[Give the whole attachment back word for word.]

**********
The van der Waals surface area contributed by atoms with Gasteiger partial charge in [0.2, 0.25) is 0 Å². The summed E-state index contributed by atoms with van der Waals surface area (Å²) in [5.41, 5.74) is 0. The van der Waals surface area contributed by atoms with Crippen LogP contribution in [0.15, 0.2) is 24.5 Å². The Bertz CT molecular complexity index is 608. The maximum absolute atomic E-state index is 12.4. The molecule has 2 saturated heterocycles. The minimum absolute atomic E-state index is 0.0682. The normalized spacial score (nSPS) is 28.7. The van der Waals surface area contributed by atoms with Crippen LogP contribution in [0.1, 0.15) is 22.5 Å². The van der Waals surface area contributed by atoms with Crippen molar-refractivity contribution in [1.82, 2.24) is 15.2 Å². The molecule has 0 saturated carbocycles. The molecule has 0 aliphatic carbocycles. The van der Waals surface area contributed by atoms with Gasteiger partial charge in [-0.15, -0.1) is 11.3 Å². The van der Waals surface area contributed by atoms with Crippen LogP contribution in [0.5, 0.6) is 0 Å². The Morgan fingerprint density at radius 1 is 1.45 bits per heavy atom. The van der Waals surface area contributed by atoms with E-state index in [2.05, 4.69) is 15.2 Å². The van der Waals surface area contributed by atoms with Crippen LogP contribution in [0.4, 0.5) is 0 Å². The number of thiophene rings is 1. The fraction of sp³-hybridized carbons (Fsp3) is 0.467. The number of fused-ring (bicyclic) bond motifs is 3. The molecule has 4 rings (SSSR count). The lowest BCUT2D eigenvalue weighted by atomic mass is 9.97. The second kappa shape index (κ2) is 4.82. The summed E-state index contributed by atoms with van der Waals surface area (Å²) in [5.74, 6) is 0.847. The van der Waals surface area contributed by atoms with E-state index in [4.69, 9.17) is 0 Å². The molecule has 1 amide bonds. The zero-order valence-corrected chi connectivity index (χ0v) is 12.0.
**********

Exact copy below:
The van der Waals surface area contributed by atoms with Gasteiger partial charge in [0.2, 0.25) is 0 Å². The summed E-state index contributed by atoms with van der Waals surface area (Å²) in [5.41, 5.74) is 0. The van der Waals surface area contributed by atoms with Crippen LogP contribution in [0.15, 0.2) is 24.5 Å². The Bertz CT molecular complexity index is 608. The maximum absolute atomic E-state index is 12.4. The molecule has 2 saturated heterocycles. The minimum absolute atomic E-state index is 0.0682. The normalized spacial score (nSPS) is 28.7. The van der Waals surface area contributed by atoms with Crippen LogP contribution in [0.1, 0.15) is 22.5 Å². The van der Waals surface area contributed by atoms with Crippen molar-refractivity contribution in [1.82, 2.24) is 15.2 Å². The molecule has 0 saturated carbocycles. The molecule has 0 aliphatic carbocycles. The van der Waals surface area contributed by atoms with Gasteiger partial charge in [-0.15, -0.1) is 11.3 Å². The van der Waals surface area contributed by atoms with Crippen LogP contribution in [0.5, 0.6) is 0 Å². The Morgan fingerprint density at radius 1 is 1.45 bits per heavy atom. The van der Waals surface area contributed by atoms with E-state index in [2.05, 4.69) is 15.2 Å². The van der Waals surface area contributed by atoms with Crippen LogP contribution in [0.4, 0.5) is 0 Å². The number of thiophene rings is 1. The fraction of sp³-hybridized carbons (Fsp3) is 0.467. The number of fused-ring (bicyclic) bond motifs is 3. The molecule has 4 rings (SSSR count). The lowest BCUT2D eigenvalue weighted by atomic mass is 9.97. The second kappa shape index (κ2) is 4.82. The summed E-state index contributed by atoms with van der Waals surface area (Å²) in [5.74, 6) is 0.847. The van der Waals surface area contributed by atoms with E-state index in [4.69, 9.17) is 0 Å². The molecule has 1 amide bonds. The zero-order valence-corrected chi connectivity index (χ0v) is 12.0.